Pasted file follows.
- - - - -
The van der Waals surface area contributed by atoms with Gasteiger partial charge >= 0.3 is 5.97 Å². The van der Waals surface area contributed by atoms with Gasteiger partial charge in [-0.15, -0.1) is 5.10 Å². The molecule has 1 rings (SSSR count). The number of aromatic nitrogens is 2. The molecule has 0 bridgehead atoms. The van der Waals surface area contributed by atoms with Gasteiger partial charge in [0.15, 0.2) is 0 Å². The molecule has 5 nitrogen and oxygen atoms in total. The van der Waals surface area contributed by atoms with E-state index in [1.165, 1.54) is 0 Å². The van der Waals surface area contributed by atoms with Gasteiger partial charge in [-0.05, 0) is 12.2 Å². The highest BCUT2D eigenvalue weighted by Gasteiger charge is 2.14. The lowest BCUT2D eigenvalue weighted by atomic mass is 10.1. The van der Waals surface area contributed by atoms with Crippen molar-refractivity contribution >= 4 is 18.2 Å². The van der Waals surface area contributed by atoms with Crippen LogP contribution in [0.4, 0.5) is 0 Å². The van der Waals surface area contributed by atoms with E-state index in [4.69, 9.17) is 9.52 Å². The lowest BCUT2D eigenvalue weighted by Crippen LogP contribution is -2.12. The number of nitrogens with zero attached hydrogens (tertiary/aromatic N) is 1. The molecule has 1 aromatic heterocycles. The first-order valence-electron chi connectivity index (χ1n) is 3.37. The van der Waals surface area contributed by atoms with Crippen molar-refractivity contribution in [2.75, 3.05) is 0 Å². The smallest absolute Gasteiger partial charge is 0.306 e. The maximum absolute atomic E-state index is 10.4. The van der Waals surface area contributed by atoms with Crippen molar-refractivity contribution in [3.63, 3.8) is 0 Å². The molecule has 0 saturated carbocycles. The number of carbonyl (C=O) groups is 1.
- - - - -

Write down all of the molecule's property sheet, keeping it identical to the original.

The van der Waals surface area contributed by atoms with Gasteiger partial charge >= 0.3 is 5.97 Å². The van der Waals surface area contributed by atoms with Gasteiger partial charge in [-0.15, -0.1) is 5.10 Å². The molecule has 1 rings (SSSR count). The number of aromatic nitrogens is 2. The molecule has 0 bridgehead atoms. The van der Waals surface area contributed by atoms with Gasteiger partial charge in [0.15, 0.2) is 0 Å². The molecule has 5 nitrogen and oxygen atoms in total. The van der Waals surface area contributed by atoms with E-state index in [1.165, 1.54) is 0 Å². The van der Waals surface area contributed by atoms with Gasteiger partial charge in [-0.05, 0) is 12.2 Å². The highest BCUT2D eigenvalue weighted by Gasteiger charge is 2.14. The lowest BCUT2D eigenvalue weighted by atomic mass is 10.1. The van der Waals surface area contributed by atoms with Crippen molar-refractivity contribution >= 4 is 18.2 Å². The van der Waals surface area contributed by atoms with Crippen LogP contribution in [0.4, 0.5) is 0 Å². The van der Waals surface area contributed by atoms with E-state index in [4.69, 9.17) is 9.52 Å². The lowest BCUT2D eigenvalue weighted by Crippen LogP contribution is -2.12. The number of nitrogens with zero attached hydrogens (tertiary/aromatic N) is 1. The molecule has 1 aromatic heterocycles. The first-order valence-electron chi connectivity index (χ1n) is 3.37. The van der Waals surface area contributed by atoms with Crippen molar-refractivity contribution in [2.75, 3.05) is 0 Å². The smallest absolute Gasteiger partial charge is 0.306 e. The maximum absolute atomic E-state index is 10.4. The van der Waals surface area contributed by atoms with Crippen molar-refractivity contribution in [3.63, 3.8) is 0 Å². The molecule has 0 saturated carbocycles. The number of carbonyl (C=O) groups is 1.